The only musical requirement that I know for a Grade 1 pipe band medley under PPBSO rules is that it must be between five and eight minutes long. There are no stipulations as to what should be played or how many of the band’s pipers and drummers (or other instrumentalists, for that matter) can play at one time. In fact, there’s nothing to say that the band couldn’t just stand there, tacit, for five minutes, in homage to Chares Ives or something.

If the Toronto Police didn’t have the musical clean-slate that the PPBSO membership prefers, perhaps they wouldn’t compete with their new pieces, unless it were to make a one-time, “Thelma and Louise”-like statement. I gather they were fully prepared to go down in a blaze of glorious disqualification had they been able to play in the Final at last year’s World’s.

I like that bands are free to push musical buttons and boundaries. I can also appreciate those who feel that it shouldn’t be allowed, that such challenges to the familiar are too much of an affront to our musical “tradition,” whatever that is. It’s a healthy, difficult debate.

After all the talk of the Toronto Police’s “Good Intentions” piece, I was eager to see how many bands might follow suit with their own brave attempts to explore their own new musical limits. So far, I haven’t heard or heard of any other bands anywhere in the world making such an attempt. (Please let me know if there are.) In fact, I’m noticing the direct opposite: bands harking back to material, styles and structures of the 1970s and ’80s, particularly the once-hackneyed-now-retro seamless transition from strathspey-to-jig or jig-to-strathspey.

I might be wrong, but while a lone band is aggressively blazing new musical ground, others seem to be retreating into the past, with the old being new again. Whether that’s a conscious rejection, or just plain happenstance, again, I don’t know.

Let a thousand flowers bloom.

Saner heads

His beak can hold more than his belly can.Several years ago I judged a band competition in Ontario and was faced with a situation that most adjudicators dread. In fact, it was the first contest in which I was on ensemble, having gone through the accreditation process the previous spring.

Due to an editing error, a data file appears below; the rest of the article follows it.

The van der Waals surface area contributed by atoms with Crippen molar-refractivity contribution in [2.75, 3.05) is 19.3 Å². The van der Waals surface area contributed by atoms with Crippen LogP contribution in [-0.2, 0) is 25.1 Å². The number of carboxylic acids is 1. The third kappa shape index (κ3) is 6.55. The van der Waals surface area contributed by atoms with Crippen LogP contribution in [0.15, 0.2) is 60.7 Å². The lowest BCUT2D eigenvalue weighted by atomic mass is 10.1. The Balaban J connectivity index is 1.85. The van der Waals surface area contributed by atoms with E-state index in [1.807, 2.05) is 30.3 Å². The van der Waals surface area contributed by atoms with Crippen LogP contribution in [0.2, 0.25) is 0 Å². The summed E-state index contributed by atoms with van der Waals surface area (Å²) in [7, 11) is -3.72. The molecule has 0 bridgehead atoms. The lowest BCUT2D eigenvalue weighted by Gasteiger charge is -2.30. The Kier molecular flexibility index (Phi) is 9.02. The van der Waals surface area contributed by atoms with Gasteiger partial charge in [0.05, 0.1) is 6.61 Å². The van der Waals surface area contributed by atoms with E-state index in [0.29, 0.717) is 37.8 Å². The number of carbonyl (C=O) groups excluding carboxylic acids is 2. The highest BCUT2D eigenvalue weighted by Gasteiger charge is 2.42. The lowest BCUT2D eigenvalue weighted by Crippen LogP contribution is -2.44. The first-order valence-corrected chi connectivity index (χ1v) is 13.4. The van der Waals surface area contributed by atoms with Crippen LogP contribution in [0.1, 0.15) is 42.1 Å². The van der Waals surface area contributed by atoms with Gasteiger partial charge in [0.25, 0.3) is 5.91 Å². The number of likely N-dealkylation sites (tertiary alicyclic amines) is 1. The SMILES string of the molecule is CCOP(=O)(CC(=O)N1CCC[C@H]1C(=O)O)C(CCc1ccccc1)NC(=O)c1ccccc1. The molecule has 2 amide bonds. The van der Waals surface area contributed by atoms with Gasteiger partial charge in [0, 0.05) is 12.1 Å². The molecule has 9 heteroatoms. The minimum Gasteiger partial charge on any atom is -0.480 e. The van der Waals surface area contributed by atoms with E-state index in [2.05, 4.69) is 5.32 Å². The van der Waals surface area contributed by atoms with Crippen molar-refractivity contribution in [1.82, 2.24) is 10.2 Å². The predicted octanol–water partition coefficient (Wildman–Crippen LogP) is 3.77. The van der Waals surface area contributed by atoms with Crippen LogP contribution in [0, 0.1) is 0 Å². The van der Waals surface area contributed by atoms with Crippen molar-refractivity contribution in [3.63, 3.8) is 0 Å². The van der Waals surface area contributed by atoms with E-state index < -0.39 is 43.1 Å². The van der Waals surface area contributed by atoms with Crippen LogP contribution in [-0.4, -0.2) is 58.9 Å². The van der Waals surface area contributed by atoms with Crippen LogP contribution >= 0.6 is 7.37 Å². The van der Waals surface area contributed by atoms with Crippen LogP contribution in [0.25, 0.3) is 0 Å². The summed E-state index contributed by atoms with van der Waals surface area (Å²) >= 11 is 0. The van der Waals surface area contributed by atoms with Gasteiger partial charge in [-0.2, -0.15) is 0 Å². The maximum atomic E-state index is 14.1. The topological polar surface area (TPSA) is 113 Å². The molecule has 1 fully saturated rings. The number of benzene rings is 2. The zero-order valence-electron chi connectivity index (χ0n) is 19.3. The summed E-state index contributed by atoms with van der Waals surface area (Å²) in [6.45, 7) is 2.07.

It was the Grade 1 competition, which consisted of three bands. All of the bands played well. It was a medley event, and Ontario rules state that bands must submit two selections, and draw at the line with the ensemble judge present for the one they should play.

One of the bands came to the line, clearly wanting to get on with it because it was a scorching day. The pipe-major reached into the bag, and pulled out the #1 chip. In Ontario, the content of the selections is printed on each score sheet, the tunes being provided by the band with its entry. But because of a database glitch, the selections were reversed on the score sheet for each band, so the one that the band thought is #1 was printed as #2, however bands were made aware of the issue. So, the content of the #1 selection was really printed on the score sheet as the #2 entry. In essence, a band drawing #1 would have to play #2.

As the ensemble judge, I reminded each pipe-major at the line of that discrepancy. But this one band’s pipe-major was clearly in a hurry, and turned to start his group without realizing the reversal and that I was pointing out the other medley on the score sheet. Strictly speaking, the band played the wrong selection and thus a rule was broken . . . sort of.

Immediately after the band played, the judges got together, and we discovered that we all had noticed the band’s “error.” What to do?

We quickly agreed that we would go ahead and judge the entire contest as we would if there were no problem. We also agreed that, after that, we would alert the head of the Pipers & Pipe Band Society of Ontario about what occurred, since, ultimately, any penalty would be an Executive decision.

As judges, we made a recommendation to the President, which was to tell all of the bands what had happened, and allow the competitors to decide what they’d prefer to do. If the band at fault wanted to give up its prize, then they could do that; if the other two bands preferred not to move up a place for such a shallow reason (a move that we thought was likely), then that was fine, too. But it had the potential to be an ungodly embarrassment for everyone involved. Was it really worth it?